A look back through Georgetown streets
The Penang Heritage Area is quite rewarding for a casual ramble through the streets. This is true even if you’re there on a Malaysian long weekend, which means that the old city heaves with tourists.
What things would you encounter?
Straits settlement clan houses
You should visit one of these if you’ve not been. I’m Melaka-born, and so obviously partial to the lavish Peranakan homes there. But while in Penang, pick at least one – perhaps the Cheong Fatt Tze mansion (mainly because this one showed the excellent taste of being blue!).
Indian Muslim culture
Then of course there are the non-Peranakan parts of Penang culture (*gasp* what?? there’s another hybrid culture in Penang??). Hey, you don’t get called ‘melting pot’ for having fused like, just 2 cultures!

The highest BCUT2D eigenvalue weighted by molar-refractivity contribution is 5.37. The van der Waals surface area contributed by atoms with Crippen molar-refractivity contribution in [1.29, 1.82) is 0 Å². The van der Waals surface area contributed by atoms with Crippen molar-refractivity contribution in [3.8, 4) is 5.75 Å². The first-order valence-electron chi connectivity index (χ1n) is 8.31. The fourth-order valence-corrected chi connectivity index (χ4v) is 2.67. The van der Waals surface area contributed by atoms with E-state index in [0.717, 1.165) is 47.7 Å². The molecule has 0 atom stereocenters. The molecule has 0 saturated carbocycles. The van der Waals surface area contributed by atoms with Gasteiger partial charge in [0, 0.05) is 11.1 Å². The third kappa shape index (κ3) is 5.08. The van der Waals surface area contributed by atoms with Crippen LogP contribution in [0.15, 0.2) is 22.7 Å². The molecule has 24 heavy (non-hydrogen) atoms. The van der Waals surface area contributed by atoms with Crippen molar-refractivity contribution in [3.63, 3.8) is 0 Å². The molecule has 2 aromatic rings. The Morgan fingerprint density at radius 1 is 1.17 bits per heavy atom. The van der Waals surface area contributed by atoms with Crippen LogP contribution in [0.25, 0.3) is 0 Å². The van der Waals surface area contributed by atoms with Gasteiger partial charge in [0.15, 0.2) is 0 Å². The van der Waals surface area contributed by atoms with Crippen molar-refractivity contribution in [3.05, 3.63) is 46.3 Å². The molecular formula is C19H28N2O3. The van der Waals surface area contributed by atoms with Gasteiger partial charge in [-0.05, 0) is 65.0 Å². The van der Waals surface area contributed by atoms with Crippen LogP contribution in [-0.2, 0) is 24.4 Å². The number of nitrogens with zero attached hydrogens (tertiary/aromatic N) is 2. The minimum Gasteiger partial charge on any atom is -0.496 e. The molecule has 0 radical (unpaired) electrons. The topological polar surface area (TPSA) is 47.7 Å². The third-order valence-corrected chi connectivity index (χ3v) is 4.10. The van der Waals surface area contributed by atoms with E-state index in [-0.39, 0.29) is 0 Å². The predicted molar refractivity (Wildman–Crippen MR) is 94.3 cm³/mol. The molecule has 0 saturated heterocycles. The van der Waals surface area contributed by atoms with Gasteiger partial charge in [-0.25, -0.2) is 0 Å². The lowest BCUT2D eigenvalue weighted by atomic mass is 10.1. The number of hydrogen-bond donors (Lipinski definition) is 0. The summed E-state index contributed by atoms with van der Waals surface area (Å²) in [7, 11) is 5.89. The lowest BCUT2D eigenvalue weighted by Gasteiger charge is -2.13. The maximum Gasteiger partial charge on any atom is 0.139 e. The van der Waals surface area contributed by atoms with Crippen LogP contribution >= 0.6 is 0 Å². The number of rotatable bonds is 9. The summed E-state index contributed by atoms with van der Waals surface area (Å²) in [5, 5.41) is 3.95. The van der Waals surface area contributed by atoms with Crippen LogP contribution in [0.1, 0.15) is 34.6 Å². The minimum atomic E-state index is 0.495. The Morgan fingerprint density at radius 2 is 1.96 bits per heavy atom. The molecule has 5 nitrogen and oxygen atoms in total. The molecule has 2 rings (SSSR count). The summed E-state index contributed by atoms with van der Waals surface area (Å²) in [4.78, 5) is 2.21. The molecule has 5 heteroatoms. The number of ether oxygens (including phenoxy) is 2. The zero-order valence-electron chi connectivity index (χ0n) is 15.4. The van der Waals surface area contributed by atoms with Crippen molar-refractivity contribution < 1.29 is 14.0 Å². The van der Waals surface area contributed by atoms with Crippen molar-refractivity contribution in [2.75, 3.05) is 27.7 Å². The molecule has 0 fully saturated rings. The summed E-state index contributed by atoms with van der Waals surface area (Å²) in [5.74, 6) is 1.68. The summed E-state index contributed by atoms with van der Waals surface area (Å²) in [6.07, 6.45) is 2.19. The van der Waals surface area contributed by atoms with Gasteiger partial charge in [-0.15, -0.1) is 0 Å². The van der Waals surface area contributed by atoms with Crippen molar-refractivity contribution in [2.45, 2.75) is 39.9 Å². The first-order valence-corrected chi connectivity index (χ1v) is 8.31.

Indian traders had come to settle as well, and also formed a pretty distinct Penang Indian Muslim (‘mamak’) culture.
For instance there is the Kapitan Keling Mosque, built by Muslims of Indian heritage. Try one of the many mamak shops selling delicious South Indian breakfasts and nasi kandar lunches.
Kopi tiam and cafes
And then of course there is the iconic kopi tiam. These are a distinct style of Chinese coffee shop common between Malaysia and Singapore. Distinctive features include furnishing touches as marble round tables and backless stools (sometimes the stools are also marble-topped), and mosaic tile floors.
Penangites insist that their food is the best in the country. I’m not a foodie, and moreover a southerner, so I excuse myself from this debate for diplomatic reasons!